Calzia 2013 Abstract MiP2013
|Calzia E, Wagner K, Wagner F, Groeger M, Matallo J, McCook O, Wachter U, Vogt J, Radermacher P (2013) Studying mitochondrial effects of sulfide. Does the species matter? Mitochondr Physiol Network 18.08.|
Several investigations demonstrated that a hibernation-like metabolic state characterized by reduced energy expenditure and hypothermia can be induced in mice that have inhaled 80-100 ppm of H2S [1,2,3]. These observations suggest the exciting prospect of pharmacologically controlling energy expenditure in severe trauma and disease states by protecting against transitory hypoxia. However, equivocal data available from studies on large animals still raise serious doubts on the genuine effects of H2S on cell metabolism and mitochondrial function. In fact, data from sheep or swine failed to show any metabolic effect [4,5], and the effects observed injecting the intravenous sulfide donor Na2S in pigs are still controversial [6,7]. Obviously, body temperature is a major confounder in most animal studies on sulfide, as it can be easily modified, deliberately or accidentally, in murine experiments, but is hard to control in larger species. Therefore, it is still not clear which impact non-toxic doses of sulfide may have in-vivo on metabolic or mitochondrial functions beyond eventual temperature related effects.
In the last few years we performed experiments on the effects of sulfide in anesthetized and mechanically ventilated mice using a setting closely resembling an intensive care unit . A closed loop control of body temperature allowed to efficiently separate genuine effects of sulfide and body temperature. Our data obtained ex-vivo by measuring mitochondrial respiration in small liver biopsies by means of high-resolution respirometry performed with the O2k-Oxygraph (Oroboros Instruments, Innsbruck, AT) suggest that low (non-toxic) sulfide concentrations per se do not suppress mitochondrial respiratory activity (Figure 1, A and B). Nevertheless, sulfide normalised the amount of LEAK-respiration, which was increased in septic animals under normothermia, an effect which was not related to any change in body temperature (Figure 1, C and D).
In conclusion, the main premise for studying mitochondrial effects of sulfide in animal models should be an efficient control of body temperature in order to clearly separate the effects of both factors. Technically, this can be done most easily in small animals like mice. Of course, the question remains to which extent data obtained in mice may be translated to larger mammalian species. Further preliminary data obtained on tissue biopsies from mice and pigs, however, indicate that sulfide is processed in a very similar way at the cellular level in different mammalian species, thus suggesting that the effects of sulfide at the mitochondrial level may be comparable between the species.
• O2k-Network Lab: DE Ulm Radermacher P
Labels: MiParea: Respiration, Comparative MiP;environmental MiP, mt-Medicine Pathology: Sepsis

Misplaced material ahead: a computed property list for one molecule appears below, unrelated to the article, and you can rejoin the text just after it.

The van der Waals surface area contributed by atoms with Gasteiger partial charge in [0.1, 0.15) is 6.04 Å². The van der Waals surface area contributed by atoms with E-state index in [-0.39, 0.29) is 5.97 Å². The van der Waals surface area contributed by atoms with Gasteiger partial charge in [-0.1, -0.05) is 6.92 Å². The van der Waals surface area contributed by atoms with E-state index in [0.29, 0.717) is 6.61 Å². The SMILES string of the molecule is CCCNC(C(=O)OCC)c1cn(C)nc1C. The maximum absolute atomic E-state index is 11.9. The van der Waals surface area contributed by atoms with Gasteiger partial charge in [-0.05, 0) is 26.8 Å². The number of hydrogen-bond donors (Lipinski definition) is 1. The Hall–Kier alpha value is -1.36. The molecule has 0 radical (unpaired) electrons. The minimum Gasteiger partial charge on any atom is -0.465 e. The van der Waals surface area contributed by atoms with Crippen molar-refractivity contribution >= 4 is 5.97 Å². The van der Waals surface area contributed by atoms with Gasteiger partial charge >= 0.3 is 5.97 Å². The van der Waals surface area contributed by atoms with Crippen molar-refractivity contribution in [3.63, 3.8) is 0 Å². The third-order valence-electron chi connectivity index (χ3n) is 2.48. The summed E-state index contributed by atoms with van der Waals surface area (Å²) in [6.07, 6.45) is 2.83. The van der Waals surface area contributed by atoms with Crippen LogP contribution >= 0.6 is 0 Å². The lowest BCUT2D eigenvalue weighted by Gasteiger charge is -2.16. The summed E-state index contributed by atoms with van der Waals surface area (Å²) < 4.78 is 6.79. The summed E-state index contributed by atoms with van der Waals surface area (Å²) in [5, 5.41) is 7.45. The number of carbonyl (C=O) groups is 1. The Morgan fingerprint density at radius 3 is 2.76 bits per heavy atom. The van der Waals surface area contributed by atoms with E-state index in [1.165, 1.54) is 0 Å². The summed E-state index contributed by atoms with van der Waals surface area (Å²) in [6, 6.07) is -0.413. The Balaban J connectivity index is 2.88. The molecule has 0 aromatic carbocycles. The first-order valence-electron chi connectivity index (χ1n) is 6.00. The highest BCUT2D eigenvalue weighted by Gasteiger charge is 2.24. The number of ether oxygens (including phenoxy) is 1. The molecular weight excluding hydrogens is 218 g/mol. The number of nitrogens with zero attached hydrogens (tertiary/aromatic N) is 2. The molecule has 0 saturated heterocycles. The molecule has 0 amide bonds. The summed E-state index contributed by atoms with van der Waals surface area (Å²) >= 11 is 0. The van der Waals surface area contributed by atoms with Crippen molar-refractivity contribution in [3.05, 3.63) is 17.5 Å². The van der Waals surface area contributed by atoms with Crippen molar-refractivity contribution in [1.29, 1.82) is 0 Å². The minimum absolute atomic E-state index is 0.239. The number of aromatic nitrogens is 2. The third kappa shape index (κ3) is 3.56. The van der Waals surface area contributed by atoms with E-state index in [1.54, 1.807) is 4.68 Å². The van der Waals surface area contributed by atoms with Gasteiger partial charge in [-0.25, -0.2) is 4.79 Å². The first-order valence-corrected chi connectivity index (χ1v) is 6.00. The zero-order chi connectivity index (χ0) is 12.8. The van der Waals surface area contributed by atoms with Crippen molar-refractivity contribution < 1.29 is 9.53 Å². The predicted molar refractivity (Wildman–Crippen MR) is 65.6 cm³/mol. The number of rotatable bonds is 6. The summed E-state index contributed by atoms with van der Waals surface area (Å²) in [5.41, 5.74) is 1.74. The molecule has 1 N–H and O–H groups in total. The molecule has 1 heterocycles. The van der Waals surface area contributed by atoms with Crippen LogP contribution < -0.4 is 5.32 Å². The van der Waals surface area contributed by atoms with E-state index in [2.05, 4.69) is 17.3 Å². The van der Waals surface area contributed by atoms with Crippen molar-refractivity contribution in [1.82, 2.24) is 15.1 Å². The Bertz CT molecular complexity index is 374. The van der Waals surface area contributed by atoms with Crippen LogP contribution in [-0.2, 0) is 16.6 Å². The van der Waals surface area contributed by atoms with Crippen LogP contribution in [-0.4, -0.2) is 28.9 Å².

Organism: Pig, Mouse Tissue;cell: Liver
Enzyme: Complex IV;cytochrome c oxidase Regulation: Inhibitor, Temperature Coupling state: LEAK, OXPHOS, ET
H2S, MiP2013, S05
Ulm University, Dept of Anesthesia, Section of Anesthesiological Pathophysiology and Process Development, Ulm, Germany. - Email: firstname.lastname@example.org
FIGURE 1: Mitochondrial respiration in mice ex-vivo after 5 h of mechanical ventilation. Treatments were control (closed bars) vs. sepsis (CLP-induced, light bars), intravenous Na2S (diagrams B and D) vs. placebo (diagrams A and C), and 38 °C (red bars) vs. 27 °C (blue bars). All data are means and SD. LEAL, OXPHOS, and ET-pathway respiration were almost equal regardless of the sulfide treatment (A vs. B), but LEAK ratios (L/E) as well as the P/E ratio were significantly increased at 38 °C in the septic animals (light red bars in diagram C) but normalised under sulfide treatment (diagram D). Mitochondrial respiration was measured at 37 °C in all groups regardless of the temperature of 38 °C or 27 °C of the animals under anesthesia and mechanical ventilation.
- Blackstone E, Morrison M, Roth MB (2005) H2S induces a suspended animation-like state in mice. Science ???: 308-518.
- Volpato GP, Searles R, Yu B, Scherrer-Crosbie M, Bloch KD,Ichinose F, Zapol WM (2008) Inhaled hydrogen sulfide: a rapidly reversible inhibitor of cardiac and metabolic function in the mouse. Anesthesiology 108: 659–668.
- Blackstone E, Roth MB (2007) Suspended animation-like state protects mice from lethal hypoxia. Shock 27: 370–372.
- Haouzi P, Notet V, Chenuel B, Chalon B, Sponne I, Ogier V, Bihain B (2008) H2S induced hypometabolism in mice is missing in sedated sheep. Respir Physiol Neurobiol 160: 109–115.
- Li J, Zhang G, Cai S, Redington AN (2008) Effect of inhaled hydrogen sulfide on metabolic responses in anesthetized, paralyzed, and mechanically ventilated piglets. Pediatr Crit Care Med 9: 110–112.
- Simon F, Giudici R, Duy CN, Schelzig H, Oter S, Gröger M, Wachter U, Vogt J, Speit G, Szabó C, Radermacher P, Calzia E (2008) Hemodynamic and metabolic effects of hydrogen sulfide during porcine ischemia/reperfusion injury. ??? 30: 359–364.
- Drabek T, Kochanek PM, Stezoski J, Wu X, Bayir H, Morhard RC, Stezoski SW, Tisherman SA (2011) Intravenous hydrogen sulfide does not induce hypothermia or improve survival from hemorrhagic shock in pigs. Shock 35: 67–73.
- Baumgart K, Wagner F, Gröger M, Weber S, Barth E, Vogt JA, Wachter U, Huber-Lang M, Knöferl MW, Albuszies G, Georgieff M, Asfar P, Szabó C, Calzia E, Radermacher P, Simkova V (2010) Cardiac and metabolic effects of hypothermia and inhaled hydrogen sulfide in anesthetized and ventilated mice. Crit Care Med 38: 588–595.